What is the Black Scholes pricing model for? This is a very simple question that deserves a simple answer.
The Black Scholes pricing model is an equation that expresses the price of a European call or put option in terms of the price of the underlying stock, the time to expiration, the risk-free rate of return, and the volatility of the underlying stock.
I remember hearing about Back Scholes years ago and it always had this mystique about it. This was probably because I was reading a lot about finance and options around the late 90s and Black and Scholes were awarded the Nobel Prize for Economics for their work on this model in 1997. So there was a lot of media buzz.
But I think we would be forgiven for thinking that Black Scholes represents some kind of holy grail of financial derivatives pricing that changed the world of finance forever. Or maybe they did and I’m just not seeing it.
Yes, there is some clever mathematics behind it all, but as many in finance know, theories and clever maths aside, it is still human emotions and crowd psychology that drive prices, and prices are still set in a market by the interplay between supply and demand.
The Black Scholes model provided a theory-based pricing model for financial derivatives that gave rational calculations for the fair prices of options. Whereas, prior to the existence of the model and other models like it, traders and brokerage houses only had the market to go by.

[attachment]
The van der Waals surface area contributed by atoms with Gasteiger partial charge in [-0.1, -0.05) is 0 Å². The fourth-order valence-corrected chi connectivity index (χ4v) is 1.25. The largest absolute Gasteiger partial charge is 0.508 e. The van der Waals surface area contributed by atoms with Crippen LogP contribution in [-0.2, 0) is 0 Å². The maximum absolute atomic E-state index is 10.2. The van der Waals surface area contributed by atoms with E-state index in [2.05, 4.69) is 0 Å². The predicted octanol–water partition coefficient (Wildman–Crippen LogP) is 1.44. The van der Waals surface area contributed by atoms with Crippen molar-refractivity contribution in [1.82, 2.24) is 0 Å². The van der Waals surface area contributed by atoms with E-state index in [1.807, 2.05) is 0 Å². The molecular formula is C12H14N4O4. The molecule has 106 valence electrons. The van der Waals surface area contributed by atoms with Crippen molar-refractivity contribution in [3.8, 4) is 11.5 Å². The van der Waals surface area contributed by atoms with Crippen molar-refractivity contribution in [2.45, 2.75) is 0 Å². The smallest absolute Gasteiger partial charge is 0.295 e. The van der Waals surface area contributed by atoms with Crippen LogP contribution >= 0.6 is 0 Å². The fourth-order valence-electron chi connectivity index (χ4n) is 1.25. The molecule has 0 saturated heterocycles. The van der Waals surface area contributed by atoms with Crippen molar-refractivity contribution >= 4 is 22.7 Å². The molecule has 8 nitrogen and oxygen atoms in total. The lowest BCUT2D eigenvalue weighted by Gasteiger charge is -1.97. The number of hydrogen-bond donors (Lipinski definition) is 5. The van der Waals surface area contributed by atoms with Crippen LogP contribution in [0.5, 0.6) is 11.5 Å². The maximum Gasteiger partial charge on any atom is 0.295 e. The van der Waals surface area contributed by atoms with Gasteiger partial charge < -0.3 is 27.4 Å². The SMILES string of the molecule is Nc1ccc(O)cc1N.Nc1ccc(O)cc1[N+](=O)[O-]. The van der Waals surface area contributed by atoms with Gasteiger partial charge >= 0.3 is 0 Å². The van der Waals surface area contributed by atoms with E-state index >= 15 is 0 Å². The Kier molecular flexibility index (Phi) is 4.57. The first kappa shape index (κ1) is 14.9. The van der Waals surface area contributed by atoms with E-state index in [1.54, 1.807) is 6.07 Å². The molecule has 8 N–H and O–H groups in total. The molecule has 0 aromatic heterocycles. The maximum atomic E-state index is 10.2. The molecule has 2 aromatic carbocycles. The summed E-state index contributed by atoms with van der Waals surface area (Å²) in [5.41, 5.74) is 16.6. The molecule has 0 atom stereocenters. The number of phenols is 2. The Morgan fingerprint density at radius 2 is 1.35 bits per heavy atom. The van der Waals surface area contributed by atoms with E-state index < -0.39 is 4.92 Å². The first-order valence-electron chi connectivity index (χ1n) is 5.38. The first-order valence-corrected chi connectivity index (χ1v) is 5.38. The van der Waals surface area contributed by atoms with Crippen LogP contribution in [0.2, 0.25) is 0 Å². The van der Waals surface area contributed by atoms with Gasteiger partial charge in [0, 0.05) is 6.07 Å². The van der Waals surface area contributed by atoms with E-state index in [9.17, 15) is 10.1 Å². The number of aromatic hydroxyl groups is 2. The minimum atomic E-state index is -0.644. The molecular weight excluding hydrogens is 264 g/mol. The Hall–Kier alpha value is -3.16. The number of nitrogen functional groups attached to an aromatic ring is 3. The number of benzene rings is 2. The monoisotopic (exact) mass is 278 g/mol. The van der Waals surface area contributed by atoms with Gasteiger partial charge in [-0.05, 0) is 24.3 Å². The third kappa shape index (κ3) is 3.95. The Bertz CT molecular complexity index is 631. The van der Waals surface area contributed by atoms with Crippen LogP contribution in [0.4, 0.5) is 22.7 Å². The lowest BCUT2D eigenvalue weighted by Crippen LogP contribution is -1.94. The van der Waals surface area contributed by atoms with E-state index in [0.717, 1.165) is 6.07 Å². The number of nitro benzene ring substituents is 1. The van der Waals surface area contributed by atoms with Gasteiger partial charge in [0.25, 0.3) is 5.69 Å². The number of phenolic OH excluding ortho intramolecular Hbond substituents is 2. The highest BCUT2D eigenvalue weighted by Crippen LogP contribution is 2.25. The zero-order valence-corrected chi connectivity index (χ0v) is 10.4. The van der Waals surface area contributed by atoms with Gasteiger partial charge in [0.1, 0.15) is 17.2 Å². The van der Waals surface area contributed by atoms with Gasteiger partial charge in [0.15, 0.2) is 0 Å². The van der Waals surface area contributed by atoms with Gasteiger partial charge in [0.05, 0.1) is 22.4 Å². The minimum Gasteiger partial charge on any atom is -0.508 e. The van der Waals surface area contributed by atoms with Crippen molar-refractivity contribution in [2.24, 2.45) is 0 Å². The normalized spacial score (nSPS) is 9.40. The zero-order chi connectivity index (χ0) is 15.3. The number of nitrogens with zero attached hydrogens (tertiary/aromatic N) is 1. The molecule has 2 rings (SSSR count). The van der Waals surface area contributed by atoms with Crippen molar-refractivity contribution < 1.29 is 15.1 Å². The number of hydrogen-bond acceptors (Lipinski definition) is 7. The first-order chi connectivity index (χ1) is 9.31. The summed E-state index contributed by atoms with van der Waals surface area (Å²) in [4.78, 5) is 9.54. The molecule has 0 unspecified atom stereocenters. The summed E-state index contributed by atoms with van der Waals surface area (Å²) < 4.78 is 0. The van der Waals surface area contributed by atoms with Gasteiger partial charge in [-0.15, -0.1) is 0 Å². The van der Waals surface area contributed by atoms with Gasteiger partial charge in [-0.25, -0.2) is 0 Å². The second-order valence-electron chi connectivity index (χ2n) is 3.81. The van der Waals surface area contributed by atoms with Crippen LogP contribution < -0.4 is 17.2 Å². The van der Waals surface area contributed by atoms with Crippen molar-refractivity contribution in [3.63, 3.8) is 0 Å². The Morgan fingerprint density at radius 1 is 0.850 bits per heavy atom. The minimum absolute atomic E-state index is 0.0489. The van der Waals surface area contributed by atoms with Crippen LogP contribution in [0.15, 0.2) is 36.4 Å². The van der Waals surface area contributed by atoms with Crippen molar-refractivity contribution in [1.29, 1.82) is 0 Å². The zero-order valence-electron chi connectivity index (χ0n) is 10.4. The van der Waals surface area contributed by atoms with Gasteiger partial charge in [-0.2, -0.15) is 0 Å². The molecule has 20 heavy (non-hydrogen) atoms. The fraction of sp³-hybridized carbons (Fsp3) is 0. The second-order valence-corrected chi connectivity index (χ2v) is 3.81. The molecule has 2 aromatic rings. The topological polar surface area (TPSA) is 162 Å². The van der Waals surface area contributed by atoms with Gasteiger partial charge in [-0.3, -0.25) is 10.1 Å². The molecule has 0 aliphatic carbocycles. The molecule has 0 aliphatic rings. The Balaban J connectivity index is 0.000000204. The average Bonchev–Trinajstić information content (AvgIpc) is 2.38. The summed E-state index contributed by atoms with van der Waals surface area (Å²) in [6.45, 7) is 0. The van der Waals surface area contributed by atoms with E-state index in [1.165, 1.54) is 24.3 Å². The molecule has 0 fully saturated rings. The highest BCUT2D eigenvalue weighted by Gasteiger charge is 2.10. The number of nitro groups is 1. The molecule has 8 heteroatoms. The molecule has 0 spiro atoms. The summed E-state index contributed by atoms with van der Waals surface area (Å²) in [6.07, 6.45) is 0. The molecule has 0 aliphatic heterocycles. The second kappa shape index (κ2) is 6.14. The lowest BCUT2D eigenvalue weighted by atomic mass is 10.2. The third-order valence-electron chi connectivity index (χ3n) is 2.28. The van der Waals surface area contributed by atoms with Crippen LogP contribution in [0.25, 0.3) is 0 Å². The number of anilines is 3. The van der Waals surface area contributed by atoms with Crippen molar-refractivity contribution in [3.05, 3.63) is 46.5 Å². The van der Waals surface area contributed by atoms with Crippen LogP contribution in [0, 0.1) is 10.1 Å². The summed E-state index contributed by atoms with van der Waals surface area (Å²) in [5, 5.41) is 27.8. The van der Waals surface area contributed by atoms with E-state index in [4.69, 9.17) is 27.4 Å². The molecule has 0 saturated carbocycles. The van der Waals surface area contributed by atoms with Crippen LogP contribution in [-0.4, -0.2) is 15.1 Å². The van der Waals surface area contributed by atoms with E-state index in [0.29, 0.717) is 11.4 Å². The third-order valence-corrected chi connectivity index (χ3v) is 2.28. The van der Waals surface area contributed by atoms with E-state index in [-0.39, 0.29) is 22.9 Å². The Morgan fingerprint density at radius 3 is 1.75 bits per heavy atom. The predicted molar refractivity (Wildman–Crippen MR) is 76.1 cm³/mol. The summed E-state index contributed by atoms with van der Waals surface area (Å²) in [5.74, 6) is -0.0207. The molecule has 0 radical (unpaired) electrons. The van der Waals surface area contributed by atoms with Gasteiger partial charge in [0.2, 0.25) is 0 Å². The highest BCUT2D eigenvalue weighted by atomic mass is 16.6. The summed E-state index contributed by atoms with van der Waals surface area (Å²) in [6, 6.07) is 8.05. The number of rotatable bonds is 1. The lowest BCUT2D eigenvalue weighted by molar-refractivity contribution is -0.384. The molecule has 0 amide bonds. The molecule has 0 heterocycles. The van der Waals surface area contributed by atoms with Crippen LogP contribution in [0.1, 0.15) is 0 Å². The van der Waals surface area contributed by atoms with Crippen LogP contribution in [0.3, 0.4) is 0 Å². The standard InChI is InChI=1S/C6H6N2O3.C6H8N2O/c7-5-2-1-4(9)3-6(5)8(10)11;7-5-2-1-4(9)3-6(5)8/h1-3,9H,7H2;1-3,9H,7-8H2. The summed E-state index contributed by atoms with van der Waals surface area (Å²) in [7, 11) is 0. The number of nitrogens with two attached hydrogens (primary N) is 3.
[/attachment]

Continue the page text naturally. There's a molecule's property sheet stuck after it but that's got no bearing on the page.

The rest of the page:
Other pricing models
There are other pricing models and for very good reason. Firstly, Black Scholes only works easily for European-style options. European style options can only be exercised at the expiration of the contract, whereas the other common type, American style options can be exercised at any time before expiration if the holder or buyer of the options so decides. There are other types of options, like the Bermudan style option which can be exercised at distinct dates leading up to expiration.
The binomial pricing model is another major derivatives pricing model that is used to price, American-style options. The binomial pricing model uses a statistical decision tree and requires many more calculations and hence processing time than does the Black Scholes model, which uses a single equation.
The Black Scholes, the binomial, and a host of other pricing models are used to determine the fair price of financial derivatives, not only by investors, traders, fund managers, and brokers but also for example to determine the fair value of employee stock options.
Many of us will remember the bad days of market turmoil that started towards the end of 2007 and the financial meltdown that happened. Mathematical finance, financial engineering, and other clever ways of using computers to trade were in large part blamed for what happened.
I remember there was a fair bit of deep thinking that went on afterward trying to understand the root causes of what happened. One conclusion that came out of it all was that many fund managers had fooled themselves that they could hedge away their risk by effectively selling or trading it to other people through financial derivatives.
These fund managers created computer-driven trading systems to trade in options, futures, and the underlying securities based on these hedging theories that risk had been traded away.
But the key point was that the risk was all still there, and in fact, all of this trading away risk resulted in a situation where the overall level of risk in the market was greater. So when the big unwind came, it was that much more catastrophic in impact.
It is also worth remembering that one of the key assumptions of the Black Scholes model is precisely this, that you can eliminate risk in an option position by taking long and short positions in the underlying stock.